Welcome to the final post in this series on gene-testing to inform ADHD drug therapy. Dr. Goat and I greatly appreciate your enthusiastic response.
Note: We have no business relationship with Harmonyx Diagnostics, the testing that we chose in order to illustrate this blog series with our own results.
We chose this particular test because:
- It didn’t require a physician to order it
- It was reasonably priced at less than $100, and
- My husband vetted the genetic science on which it is based (though not the manner in which medications are ranked in the three columns; that’s a different thing entirely).
[Update: The Harmonyx testing, made available via drugstore pharmacists, was later restricted by the FDA. Other labs offer similar testing by prescription from MD. One is called Genesight. These blog posts are pertinent to any type of gene-testing that claims to inform ADHD drug-response.]
The information in this series should help you understand any similar test’s results, even for conditions beyond ADHD.
ADHD Gene Testing Series: A Recap
Part 1 provides an overview to the topic of genetic testing as it relates to ADHD medication-response.
Part 2 shares testing results for my husband and me, along with my husband’s personal reactions to our disparate genes.
Part 3 defines what is meant by the term genotyping test. Briefly, it’s a test that informs you of your genetic particulars. Specifically for our purposes in this blog series, it refers to tests that identify which variants of the drug-response genes known to be associated with ADHD medications that you have.
Part 4 explains how, when, and why this data might prove helpful, delving more deeply into the topics of pharmacokinetics (what your body does to the medication) and pharmacodynamics (what the medication does to the body).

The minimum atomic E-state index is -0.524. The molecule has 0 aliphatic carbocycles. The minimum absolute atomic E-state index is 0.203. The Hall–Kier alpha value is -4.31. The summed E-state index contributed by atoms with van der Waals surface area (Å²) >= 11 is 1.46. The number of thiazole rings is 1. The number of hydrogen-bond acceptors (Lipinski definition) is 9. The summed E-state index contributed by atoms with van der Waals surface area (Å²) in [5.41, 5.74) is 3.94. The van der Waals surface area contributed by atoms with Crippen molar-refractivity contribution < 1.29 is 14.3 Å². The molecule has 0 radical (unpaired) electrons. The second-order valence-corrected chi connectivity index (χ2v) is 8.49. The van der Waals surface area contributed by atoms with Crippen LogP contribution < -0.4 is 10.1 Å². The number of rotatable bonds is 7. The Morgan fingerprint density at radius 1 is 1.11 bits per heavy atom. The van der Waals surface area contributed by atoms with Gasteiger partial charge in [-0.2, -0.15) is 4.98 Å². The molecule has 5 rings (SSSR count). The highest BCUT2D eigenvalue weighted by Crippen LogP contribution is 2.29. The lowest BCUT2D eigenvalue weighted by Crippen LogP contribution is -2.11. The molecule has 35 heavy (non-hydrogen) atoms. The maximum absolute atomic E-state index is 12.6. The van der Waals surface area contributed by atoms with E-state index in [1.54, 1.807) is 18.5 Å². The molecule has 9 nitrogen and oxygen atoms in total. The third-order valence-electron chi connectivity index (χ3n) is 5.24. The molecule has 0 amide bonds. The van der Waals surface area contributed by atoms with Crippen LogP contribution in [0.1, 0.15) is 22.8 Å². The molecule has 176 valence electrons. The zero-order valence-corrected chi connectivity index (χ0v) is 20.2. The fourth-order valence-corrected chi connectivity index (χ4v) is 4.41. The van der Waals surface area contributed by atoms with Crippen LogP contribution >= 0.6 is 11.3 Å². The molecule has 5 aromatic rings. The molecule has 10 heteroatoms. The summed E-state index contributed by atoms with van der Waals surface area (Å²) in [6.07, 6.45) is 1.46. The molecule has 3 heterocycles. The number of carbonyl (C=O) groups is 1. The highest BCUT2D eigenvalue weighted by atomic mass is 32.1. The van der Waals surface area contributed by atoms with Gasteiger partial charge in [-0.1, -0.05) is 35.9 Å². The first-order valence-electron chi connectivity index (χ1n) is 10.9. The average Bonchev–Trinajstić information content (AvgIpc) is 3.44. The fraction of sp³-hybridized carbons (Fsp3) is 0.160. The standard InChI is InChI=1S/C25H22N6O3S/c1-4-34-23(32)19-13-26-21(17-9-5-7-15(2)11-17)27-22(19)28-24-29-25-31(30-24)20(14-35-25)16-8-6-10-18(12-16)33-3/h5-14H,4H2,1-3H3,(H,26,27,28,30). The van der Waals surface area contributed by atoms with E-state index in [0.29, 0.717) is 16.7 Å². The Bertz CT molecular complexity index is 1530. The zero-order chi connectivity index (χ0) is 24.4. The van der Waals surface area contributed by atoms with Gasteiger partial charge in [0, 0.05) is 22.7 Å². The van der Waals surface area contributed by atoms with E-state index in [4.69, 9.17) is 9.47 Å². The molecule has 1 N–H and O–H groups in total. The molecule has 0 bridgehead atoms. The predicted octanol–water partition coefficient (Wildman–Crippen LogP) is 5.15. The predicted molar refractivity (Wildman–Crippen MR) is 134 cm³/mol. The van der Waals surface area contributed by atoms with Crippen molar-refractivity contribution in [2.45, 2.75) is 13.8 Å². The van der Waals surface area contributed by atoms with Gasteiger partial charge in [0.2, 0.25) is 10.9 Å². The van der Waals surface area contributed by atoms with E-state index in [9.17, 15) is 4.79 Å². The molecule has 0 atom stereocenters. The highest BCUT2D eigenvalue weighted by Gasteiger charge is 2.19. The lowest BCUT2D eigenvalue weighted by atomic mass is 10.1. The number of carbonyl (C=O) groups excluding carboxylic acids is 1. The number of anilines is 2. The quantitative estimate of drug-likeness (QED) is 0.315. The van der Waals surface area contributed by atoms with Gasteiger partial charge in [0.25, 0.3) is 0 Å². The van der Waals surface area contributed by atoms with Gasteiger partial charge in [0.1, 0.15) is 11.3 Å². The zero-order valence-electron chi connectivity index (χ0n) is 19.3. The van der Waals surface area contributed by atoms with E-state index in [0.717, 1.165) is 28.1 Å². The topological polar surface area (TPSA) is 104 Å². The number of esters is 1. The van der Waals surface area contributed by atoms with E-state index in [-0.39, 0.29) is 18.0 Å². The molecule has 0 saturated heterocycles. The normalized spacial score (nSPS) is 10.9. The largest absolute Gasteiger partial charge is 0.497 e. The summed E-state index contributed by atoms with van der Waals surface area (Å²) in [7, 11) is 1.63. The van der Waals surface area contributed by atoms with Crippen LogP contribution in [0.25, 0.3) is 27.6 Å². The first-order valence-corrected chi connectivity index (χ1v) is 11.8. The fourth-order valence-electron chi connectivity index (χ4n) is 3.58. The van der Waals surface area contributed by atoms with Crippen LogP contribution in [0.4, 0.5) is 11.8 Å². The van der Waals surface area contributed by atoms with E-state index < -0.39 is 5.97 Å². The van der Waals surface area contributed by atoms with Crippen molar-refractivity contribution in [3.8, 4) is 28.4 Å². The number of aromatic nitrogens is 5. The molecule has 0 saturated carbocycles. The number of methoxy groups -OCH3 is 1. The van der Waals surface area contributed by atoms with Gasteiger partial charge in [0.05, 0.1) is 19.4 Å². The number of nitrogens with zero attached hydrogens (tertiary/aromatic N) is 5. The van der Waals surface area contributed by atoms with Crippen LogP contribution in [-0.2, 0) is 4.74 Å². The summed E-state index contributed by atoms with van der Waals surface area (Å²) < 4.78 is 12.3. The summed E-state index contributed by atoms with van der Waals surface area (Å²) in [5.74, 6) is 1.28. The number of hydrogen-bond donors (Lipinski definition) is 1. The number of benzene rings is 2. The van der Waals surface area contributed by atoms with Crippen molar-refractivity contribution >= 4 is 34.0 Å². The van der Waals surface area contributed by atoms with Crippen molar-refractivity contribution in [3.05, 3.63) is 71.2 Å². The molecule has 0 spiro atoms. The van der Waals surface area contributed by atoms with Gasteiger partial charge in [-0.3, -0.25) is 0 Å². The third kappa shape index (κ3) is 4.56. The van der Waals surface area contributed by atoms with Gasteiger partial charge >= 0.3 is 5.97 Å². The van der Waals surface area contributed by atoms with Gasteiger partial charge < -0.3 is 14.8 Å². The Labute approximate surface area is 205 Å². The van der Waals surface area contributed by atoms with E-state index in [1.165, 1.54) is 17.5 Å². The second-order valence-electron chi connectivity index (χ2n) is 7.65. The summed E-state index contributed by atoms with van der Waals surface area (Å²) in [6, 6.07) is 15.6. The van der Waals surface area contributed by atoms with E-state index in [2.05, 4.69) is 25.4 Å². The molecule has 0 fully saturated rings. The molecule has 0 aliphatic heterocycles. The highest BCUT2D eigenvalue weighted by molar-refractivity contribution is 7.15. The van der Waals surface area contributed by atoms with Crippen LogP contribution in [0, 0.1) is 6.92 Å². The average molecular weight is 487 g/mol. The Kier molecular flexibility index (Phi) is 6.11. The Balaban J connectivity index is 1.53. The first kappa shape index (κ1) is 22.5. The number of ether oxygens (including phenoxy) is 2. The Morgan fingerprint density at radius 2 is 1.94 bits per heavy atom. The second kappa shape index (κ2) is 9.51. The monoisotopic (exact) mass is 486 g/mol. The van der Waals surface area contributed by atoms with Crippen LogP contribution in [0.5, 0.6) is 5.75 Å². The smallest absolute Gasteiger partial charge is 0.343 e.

Part 5 reminds that genotyping data provides only one piece of the puzzle. There are many other factors that can affect how well a medication works for you, including overall health factors and co-existing conditions.
Part 6 looks at the specifics of Gina’s testing results, the same way this 7th (and final) post looks at my results.
Highlighting Our Test Results: Dr. Goat’s
By Dr. Goat
There I was, confronted with these unsavory results. After years of pontificating professionally, in the abstract, regarding how pharmacogenetics data should be used, I was now faced with getting off my academic high horse and acting on my own “data.”
Acting on this data proved challenging for one reason in particular: Contrary to the intent of this test—which is primarily intended to guide first-time users of a medication—I had already tried several of those medications over the years, finally coalescing on a “combo” that is probably close to optimal for me.
And guess what? Turns out that my combo disagrees fairly strongly from the test’s recommendations. Does that mean that the test is wrong? Not at all.
First, I am indeed taking Strattera, the sole drug recommended under the “Try these first” category. But I’m taking it at a lower-than-average dose.
As for the drugs in the “Try these last,” column, the test may well be right indicating that they are not optimal for me. But … I was already taking one of these. In short, I have no way to tell without experimenting, and that’s something I don’t want to do unless I have strong reasons to do so. Experimentations can be very disruptive personally and professionally, so I am reluctant to mess around with what seems to be working.
Second, I was prescribed Wellbutrin early on (listed in the second column), but only after I had started taking a stimulant. Plus, my physician at the time prescribed 300 mg right off the bat. The result had me flat on my back on the sofa, for two days—a prime example of the importance of slowly increasing dosage.
That was the last time I didn’t “start low, titrate slow,” no matter what the prescribing doc said. Gina had enough of physician recklessness by that episode, and she stood firm. It took me a while to join Gina in questioning my MDs, to realize that having a medical degree—and, further, being a board-certified psychiatrist—did not necessarily mean that the prescriber would be all that, well, smart. Or even careful.
Now Let’s Take a Look at My Results:
1 Patients with this genotype are less likely to respond to alpha-2 adrenergic receptor agonists [e.g. clonidine, risperidone]
2 Patients with this genotype are less likely to respond to the amphetamines. Consider using medications from another class to achieve desired therapeutic outcomes.
3 Patients with this genotype at ADRA2A are less likely to respond to methylphenidate. Patients with this COMT genotype are less likely to respond to methylphenidate.